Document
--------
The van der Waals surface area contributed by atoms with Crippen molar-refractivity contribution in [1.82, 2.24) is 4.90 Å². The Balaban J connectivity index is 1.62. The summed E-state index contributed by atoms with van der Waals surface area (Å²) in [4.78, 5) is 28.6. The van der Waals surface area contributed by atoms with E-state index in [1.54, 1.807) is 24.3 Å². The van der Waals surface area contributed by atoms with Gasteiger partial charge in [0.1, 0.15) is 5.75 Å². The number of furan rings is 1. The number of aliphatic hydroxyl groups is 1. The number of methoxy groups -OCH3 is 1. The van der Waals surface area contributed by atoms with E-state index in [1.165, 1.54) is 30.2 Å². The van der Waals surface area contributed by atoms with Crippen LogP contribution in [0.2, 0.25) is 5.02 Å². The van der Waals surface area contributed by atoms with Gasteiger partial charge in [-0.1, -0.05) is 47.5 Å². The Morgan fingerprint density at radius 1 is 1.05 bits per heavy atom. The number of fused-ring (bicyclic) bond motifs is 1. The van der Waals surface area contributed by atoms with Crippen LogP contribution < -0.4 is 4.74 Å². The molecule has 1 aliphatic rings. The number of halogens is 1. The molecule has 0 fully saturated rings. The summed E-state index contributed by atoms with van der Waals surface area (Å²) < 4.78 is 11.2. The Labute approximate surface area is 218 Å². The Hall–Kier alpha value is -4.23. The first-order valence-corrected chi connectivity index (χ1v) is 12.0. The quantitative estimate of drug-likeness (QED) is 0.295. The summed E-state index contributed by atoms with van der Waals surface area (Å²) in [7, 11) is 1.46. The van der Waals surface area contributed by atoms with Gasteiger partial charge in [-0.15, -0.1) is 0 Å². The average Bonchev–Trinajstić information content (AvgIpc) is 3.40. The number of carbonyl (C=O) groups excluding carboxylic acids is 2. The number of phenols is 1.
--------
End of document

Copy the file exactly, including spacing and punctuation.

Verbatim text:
The van der Waals surface area contributed by atoms with Crippen molar-refractivity contribution in [1.82, 2.24) is 4.90 Å². The Balaban J connectivity index is 1.62. The summed E-state index contributed by atoms with van der Waals surface area (Å²) in [4.78, 5) is 28.6. The van der Waals surface area contributed by atoms with E-state index in [1.54, 1.807) is 24.3 Å². The van der Waals surface area contributed by atoms with Gasteiger partial charge in [0.1, 0.15) is 5.75 Å². The number of furan rings is 1. The number of aliphatic hydroxyl groups is 1. The number of methoxy groups -OCH3 is 1. The van der Waals surface area contributed by atoms with E-state index in [1.165, 1.54) is 30.2 Å². The van der Waals surface area contributed by atoms with Crippen LogP contribution in [0.2, 0.25) is 5.02 Å². The van der Waals surface area contributed by atoms with Gasteiger partial charge in [-0.1, -0.05) is 47.5 Å². The Morgan fingerprint density at radius 1 is 1.05 bits per heavy atom. The number of fused-ring (bicyclic) bond motifs is 1. The van der Waals surface area contributed by atoms with Crippen LogP contribution < -0.4 is 4.74 Å². The molecule has 1 aliphatic rings. The number of halogens is 1. The molecule has 0 fully saturated rings. The summed E-state index contributed by atoms with van der Waals surface area (Å²) < 4.78 is 11.2. The Labute approximate surface area is 218 Å². The Hall–Kier alpha value is -4.23. The first-order valence-corrected chi connectivity index (χ1v) is 12.0. The quantitative estimate of drug-likeness (QED) is 0.295. The summed E-state index contributed by atoms with van der Waals surface area (Å²) in [7, 11) is 1.46. The van der Waals surface area contributed by atoms with Gasteiger partial charge in [-0.15, -0.1) is 0 Å². The average Bonchev–Trinajstić information content (AvgIpc) is 3.40. The number of carbonyl (C=O) groups excluding carboxylic acids is 2. The number of phenols is 1.